Rev. Cheung concludes the series on Stewardship by studying the lessons we can learn from the Parable of the Talents in Matthew 25.
He urges us to be faithful stewards of what God, the Master, has entrusted to us so that when it is time to settle accounts, we may hear Him say “Well done, good and faithful servant!”
1. How is a Talent different from a Gift? What does it mean when a talent is sanctified?
2. What are the characteristics of the Master described in the parable? What do we learn from the way the Master distributes talents to his servants? What talents have you received?
3. What are the characteristics of a good and faithful servant? Compare such a servant to one who is lazy and wicked. What kind of servant are you? What talents do you put to good use? Are there talents that you have kept buried?
4. How did the Master treat the three servant from the parable? Did the Master’s response to the second and third servants surprise you?
5. What kind of excuses do we give ourselves to justify our lack of faithfulness? What three things can you start doing to become a better and more faithful servant? What things should you keep doing? What should you stop doing?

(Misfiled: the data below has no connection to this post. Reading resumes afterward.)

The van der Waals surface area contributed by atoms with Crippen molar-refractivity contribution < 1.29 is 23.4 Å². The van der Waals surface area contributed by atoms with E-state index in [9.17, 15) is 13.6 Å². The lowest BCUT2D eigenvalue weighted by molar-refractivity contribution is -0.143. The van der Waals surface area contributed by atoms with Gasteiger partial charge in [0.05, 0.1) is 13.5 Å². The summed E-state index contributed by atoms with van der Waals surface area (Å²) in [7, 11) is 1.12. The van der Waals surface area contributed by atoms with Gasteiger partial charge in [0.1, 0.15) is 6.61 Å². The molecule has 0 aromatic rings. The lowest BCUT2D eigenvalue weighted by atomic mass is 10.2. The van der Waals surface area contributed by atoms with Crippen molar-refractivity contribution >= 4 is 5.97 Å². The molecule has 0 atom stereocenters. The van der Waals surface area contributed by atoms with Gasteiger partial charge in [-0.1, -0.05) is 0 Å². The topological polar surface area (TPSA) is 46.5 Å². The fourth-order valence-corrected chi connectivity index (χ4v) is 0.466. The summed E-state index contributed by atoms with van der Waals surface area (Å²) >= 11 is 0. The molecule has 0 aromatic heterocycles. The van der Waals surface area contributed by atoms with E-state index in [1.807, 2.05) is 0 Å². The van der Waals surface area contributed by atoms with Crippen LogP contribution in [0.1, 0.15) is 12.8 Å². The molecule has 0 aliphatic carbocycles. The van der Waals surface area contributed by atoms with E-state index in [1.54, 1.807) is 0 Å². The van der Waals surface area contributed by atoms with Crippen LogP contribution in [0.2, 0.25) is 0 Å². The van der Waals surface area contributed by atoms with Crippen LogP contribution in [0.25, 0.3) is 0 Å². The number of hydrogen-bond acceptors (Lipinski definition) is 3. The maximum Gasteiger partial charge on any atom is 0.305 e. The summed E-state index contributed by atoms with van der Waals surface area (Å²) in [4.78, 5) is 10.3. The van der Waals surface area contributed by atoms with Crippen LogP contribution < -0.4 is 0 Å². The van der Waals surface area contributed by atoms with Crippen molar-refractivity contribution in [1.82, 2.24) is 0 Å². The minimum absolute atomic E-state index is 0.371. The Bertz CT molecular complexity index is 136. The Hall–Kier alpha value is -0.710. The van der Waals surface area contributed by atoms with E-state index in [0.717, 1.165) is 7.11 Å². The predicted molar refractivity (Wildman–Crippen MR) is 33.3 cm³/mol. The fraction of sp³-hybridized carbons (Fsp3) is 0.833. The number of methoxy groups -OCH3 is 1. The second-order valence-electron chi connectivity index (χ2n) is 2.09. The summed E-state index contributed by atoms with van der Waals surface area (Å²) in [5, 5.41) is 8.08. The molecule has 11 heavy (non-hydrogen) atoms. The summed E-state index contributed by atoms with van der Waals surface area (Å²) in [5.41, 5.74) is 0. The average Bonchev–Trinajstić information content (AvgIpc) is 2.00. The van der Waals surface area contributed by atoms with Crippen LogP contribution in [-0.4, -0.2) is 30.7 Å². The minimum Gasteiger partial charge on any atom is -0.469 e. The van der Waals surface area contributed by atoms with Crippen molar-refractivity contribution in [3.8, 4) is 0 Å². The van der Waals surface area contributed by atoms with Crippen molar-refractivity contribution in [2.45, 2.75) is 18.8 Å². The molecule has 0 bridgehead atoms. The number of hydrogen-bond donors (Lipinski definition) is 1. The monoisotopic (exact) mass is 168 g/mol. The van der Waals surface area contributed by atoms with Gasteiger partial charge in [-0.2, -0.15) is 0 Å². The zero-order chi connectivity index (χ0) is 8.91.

Express your gratitude to God for your body, your time, your money, and your talents. Ask Him to remind you that these resources are entrusted to you for a reason. Pray that God touches your heart. Ask God to guide every decision you make, and to help you recognize that the choices you make today determine the kind of steward you are. Pray that God helps you become a blessing to others. Ask Him to grant you a heart that eagerly wants to know and serve Him, so that you will one day be recognized as a good and faithful steward.
The CBCP Library recommends this book to complement this week’s message. The book can be borrowed on a first-come-first-served basis.
Some talented people reach their full potential, while others self-destruct or remain trapped in mediocrity. What makes the difference? In Talent is Never Enough (Paperback, Kindle), Author John Maxwell posits that the choices people make — not merely the skills they inherit — are what propel them to greatness. He also describes the 13 attributes we need to maximize our potential.
See also: All CBCP Library recommendations for the Stewardship series.